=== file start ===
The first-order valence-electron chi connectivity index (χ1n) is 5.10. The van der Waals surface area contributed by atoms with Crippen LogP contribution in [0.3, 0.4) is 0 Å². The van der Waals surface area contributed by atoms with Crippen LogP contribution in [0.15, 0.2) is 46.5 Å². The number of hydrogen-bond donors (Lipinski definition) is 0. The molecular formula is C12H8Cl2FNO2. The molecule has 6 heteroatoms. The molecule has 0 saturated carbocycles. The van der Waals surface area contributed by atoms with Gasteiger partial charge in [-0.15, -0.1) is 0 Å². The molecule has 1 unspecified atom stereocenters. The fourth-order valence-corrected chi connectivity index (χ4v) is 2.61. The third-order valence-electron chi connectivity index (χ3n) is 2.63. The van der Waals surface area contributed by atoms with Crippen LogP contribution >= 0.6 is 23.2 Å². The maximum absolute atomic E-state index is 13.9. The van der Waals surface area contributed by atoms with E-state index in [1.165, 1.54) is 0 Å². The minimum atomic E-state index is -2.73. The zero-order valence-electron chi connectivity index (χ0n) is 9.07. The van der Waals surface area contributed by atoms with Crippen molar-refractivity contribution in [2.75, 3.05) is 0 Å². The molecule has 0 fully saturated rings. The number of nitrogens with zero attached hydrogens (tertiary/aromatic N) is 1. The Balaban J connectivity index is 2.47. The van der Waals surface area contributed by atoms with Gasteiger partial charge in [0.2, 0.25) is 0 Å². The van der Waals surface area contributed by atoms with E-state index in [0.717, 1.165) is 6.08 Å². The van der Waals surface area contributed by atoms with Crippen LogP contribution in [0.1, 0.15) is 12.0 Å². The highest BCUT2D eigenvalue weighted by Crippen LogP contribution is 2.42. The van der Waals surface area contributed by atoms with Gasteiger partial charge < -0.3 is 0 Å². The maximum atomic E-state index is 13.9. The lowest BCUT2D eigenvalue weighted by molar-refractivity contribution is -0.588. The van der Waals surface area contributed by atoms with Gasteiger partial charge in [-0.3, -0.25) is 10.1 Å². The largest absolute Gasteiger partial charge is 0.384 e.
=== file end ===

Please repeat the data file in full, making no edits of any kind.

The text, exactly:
The first-order valence-electron chi connectivity index (χ1n) is 5.10. The van der Waals surface area contributed by atoms with Crippen LogP contribution in [0.3, 0.4) is 0 Å². The van der Waals surface area contributed by atoms with Crippen LogP contribution in [0.15, 0.2) is 46.5 Å². The number of hydrogen-bond donors (Lipinski definition) is 0. The molecular formula is C12H8Cl2FNO2. The molecule has 6 heteroatoms. The molecule has 0 saturated carbocycles. The van der Waals surface area contributed by atoms with Gasteiger partial charge in [-0.15, -0.1) is 0 Å². The molecule has 1 unspecified atom stereocenters. The fourth-order valence-corrected chi connectivity index (χ4v) is 2.61. The third-order valence-electron chi connectivity index (χ3n) is 2.63. The van der Waals surface area contributed by atoms with Crippen LogP contribution >= 0.6 is 23.2 Å². The maximum absolute atomic E-state index is 13.9. The van der Waals surface area contributed by atoms with E-state index in [1.165, 1.54) is 0 Å². The minimum atomic E-state index is -2.73. The zero-order valence-electron chi connectivity index (χ0n) is 9.07. The van der Waals surface area contributed by atoms with Crippen molar-refractivity contribution in [2.75, 3.05) is 0 Å². The molecule has 0 fully saturated rings. The number of nitrogens with zero attached hydrogens (tertiary/aromatic N) is 1. The Balaban J connectivity index is 2.47. The van der Waals surface area contributed by atoms with Gasteiger partial charge in [0.2, 0.25) is 0 Å². The van der Waals surface area contributed by atoms with E-state index in [0.717, 1.165) is 6.08 Å². The van der Waals surface area contributed by atoms with Crippen LogP contribution in [0.1, 0.15) is 12.0 Å². The highest BCUT2D eigenvalue weighted by Crippen LogP contribution is 2.42. The van der Waals surface area contributed by atoms with Gasteiger partial charge < -0.3 is 0 Å². The maximum atomic E-state index is 13.9. The lowest BCUT2D eigenvalue weighted by molar-refractivity contribution is -0.588. The van der Waals surface area contributed by atoms with Gasteiger partial charge in [-0.3, -0.25) is 10.1 Å². The largest absolute Gasteiger partial charge is 0.384 e.